Need confidence to implement changes

Reference to “Health professionals for a new century. Frenk et al, The Lancet”

Provoke” global reforms in all health professions

Core role of universities as social institutions

Need to be effective in an ever-changing environment and knowledge-base

Change in accordance with local needs

Graduate attributes = set of core skills that are not discipline-specific, “meta-skils”

  • Communication
  • Higher order reasoning
  • Critical thinking
  • Ability to use technology

Students should not all fit into the “same box”, need to develop those who can lead and innovate

Structured (and repeated) opportunities to practice skills

Incorporate self-reflection and appraisal of own abilities, provide evidence of own learning / experiences

Soft skills:

  • teamwork
  • creativity
  • project planning
  • presentation skills
  • IT skills
  • time management
  • networking
  • negotiating
  • leadership

Be enterprising in teaching style and assessment

Embedding of enterprise:

  • strands
  • blocks / modules
  • extra-curricular

How do we colleagues to collaborate?

What are the persuasive arguments?

Fit for (whose) purpose?

Empower students to help retain them in the country

Need to give guidance and time to think and reflect deeply, not related to “competence-driven outcomes”

Values, cultures and ethics are hard to measure

new knowledge is regulated by measuring it against exising scholarship through the process of peer review, rather than the extent to which it meets the needs of those external to the field”

Teach students to ask relevant questions, empower them to become change agents


Blackboard training initiative by A Botha

Staff training using Blackboard within institution

(People think that) Blackboard can:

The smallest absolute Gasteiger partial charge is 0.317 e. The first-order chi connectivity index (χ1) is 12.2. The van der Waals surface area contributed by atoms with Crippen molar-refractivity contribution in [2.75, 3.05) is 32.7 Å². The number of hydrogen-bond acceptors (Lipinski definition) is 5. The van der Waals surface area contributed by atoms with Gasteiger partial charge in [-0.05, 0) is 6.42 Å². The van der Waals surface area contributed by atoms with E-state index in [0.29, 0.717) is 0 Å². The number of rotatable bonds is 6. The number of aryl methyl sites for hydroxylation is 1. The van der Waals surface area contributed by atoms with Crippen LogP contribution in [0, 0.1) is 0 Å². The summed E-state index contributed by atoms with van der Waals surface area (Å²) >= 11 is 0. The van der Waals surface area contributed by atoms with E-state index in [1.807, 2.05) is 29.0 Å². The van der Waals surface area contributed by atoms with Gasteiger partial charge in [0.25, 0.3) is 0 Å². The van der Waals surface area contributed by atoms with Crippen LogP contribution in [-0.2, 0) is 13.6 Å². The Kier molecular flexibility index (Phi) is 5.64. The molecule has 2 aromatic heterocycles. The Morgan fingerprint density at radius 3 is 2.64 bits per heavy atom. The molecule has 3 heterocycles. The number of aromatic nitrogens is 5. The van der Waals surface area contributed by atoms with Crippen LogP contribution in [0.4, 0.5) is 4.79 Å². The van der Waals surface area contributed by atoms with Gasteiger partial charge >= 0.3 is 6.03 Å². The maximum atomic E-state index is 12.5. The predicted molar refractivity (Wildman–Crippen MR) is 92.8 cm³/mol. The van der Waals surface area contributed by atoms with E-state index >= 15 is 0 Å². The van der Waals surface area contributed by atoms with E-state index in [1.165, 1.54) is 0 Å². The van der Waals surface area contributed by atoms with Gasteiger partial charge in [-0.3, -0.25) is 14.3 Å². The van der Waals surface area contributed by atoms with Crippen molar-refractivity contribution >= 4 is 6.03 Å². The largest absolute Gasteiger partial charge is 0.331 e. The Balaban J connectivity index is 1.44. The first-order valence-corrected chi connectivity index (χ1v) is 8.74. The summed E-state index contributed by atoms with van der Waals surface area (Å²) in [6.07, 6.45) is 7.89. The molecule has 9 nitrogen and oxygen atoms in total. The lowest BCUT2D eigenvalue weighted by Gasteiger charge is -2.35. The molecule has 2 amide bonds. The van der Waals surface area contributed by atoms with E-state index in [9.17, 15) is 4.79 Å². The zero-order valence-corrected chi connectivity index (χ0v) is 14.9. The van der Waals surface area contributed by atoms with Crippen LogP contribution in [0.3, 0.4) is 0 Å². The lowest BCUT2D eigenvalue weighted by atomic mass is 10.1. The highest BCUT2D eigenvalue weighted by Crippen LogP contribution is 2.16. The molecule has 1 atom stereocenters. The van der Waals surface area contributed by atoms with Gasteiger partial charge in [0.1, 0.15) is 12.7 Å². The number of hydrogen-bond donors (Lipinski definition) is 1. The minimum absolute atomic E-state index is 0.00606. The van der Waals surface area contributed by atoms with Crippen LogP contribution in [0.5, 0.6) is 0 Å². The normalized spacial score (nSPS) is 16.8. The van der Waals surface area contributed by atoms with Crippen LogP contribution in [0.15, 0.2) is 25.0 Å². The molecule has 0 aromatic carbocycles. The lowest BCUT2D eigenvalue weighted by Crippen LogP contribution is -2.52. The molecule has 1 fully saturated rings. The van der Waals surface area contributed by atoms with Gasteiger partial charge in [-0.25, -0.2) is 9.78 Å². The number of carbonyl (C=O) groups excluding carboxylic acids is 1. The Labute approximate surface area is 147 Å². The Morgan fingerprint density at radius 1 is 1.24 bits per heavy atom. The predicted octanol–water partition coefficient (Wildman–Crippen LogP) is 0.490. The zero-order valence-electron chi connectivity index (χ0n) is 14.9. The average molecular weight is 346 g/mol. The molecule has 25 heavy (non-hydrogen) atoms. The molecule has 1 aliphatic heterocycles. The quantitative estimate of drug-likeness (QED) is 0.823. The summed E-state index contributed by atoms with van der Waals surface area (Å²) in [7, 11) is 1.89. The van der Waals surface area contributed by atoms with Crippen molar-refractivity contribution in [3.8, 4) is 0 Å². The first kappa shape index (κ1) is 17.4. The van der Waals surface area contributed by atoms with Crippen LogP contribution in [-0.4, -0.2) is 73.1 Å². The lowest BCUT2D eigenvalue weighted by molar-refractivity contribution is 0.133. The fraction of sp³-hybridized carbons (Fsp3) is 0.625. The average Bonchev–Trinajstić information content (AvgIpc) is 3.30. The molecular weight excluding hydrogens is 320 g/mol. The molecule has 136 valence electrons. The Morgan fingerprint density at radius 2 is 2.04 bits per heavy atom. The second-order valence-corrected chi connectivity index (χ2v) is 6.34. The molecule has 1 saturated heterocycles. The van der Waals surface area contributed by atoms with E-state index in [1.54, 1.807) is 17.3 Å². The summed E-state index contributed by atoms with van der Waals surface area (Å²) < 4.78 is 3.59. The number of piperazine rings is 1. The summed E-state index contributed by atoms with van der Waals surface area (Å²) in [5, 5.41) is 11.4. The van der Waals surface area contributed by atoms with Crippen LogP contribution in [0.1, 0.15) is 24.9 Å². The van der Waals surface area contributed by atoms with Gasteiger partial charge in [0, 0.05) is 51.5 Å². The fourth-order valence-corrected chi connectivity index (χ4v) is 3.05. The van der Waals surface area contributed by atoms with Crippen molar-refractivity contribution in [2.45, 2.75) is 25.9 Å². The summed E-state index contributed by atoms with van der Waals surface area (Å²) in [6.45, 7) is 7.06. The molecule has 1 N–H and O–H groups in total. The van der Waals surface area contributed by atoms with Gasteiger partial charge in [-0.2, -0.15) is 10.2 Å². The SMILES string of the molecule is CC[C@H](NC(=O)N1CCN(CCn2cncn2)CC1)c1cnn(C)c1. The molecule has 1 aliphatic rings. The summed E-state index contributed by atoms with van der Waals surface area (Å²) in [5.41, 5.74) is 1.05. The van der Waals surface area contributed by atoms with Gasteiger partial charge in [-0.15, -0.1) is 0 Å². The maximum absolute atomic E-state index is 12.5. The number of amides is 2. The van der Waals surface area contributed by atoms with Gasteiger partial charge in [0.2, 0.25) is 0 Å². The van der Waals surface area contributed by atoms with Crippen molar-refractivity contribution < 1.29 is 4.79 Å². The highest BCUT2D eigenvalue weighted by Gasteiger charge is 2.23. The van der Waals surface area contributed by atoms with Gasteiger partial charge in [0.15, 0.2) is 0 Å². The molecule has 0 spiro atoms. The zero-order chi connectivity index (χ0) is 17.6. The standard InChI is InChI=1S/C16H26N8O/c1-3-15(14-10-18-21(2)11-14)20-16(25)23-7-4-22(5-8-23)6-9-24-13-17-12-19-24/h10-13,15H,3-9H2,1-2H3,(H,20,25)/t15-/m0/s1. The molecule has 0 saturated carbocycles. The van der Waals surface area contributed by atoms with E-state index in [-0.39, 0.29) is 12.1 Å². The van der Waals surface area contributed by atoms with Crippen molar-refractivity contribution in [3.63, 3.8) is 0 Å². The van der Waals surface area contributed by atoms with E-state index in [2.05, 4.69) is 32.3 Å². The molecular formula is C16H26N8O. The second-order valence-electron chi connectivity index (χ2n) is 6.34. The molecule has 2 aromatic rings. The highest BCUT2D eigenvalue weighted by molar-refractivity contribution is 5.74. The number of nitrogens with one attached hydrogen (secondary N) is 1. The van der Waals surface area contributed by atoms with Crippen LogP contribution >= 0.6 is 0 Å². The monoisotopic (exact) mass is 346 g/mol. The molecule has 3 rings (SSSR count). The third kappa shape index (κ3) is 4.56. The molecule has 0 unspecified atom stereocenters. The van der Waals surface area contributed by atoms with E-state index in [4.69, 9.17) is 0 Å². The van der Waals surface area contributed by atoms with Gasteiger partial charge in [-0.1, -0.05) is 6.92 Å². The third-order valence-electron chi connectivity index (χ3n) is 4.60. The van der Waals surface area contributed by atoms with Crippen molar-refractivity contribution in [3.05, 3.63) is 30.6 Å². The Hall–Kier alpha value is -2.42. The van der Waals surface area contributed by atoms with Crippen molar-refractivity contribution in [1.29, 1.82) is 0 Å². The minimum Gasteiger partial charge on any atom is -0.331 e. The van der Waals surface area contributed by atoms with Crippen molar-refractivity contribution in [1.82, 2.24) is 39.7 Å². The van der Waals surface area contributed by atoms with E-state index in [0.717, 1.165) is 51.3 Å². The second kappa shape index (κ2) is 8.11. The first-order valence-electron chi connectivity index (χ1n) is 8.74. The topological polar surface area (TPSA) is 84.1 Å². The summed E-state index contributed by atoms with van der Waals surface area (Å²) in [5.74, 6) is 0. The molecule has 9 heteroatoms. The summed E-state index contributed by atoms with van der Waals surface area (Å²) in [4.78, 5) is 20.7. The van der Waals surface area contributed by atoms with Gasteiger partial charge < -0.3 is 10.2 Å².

• support good teaching practice
  • support learning styles
  • encourage collaboration
  • keep abreast of learning technologies

Staff were overwhelmed and reported needing extra time for training

Trying to improve quality of people trained, rather than getting numbers through the system

The problem with LMSs is that they don’t take the student into account, the focus is on the lecturer, the content and the course

What is the relationship between activity on the LMS and the throughput?


E-learning: student’s perspective by G Sinombe

Used to increase access to course materials and information, increase contact and participation in courses and enhance variety of learning styles ← blended approach

Courses (reading material, notes, assignments, etc.) uploaded ← not e-learning (by whatever definition you choose to use for “e-learning”)

Student responses differed, some attempted to use, some didn’t try at all

Why do some students not try? Study aimed to determine student perceptions and challenges that impacted on their use

Student responses:

  • good tool
  • good for slow learners
  • enhances communication between lecturer and student
  • flexibility in time and place
  • easy access to courses
  • hard to find unoccupied computer
  • network slow, when available
  • hard to access off-campus
  • helps me to share ideas outside of the classroom
  • enhances sharing of ideas

Is “e-learning” necessary? How does it improve performance? This has to be taken in context…what is the context in which you want to use it?


Students’ approaches to learning disciplines in an integrated curriculum by D Manning

How many students achieve pass marks while scoring below the minimum in individual subjects?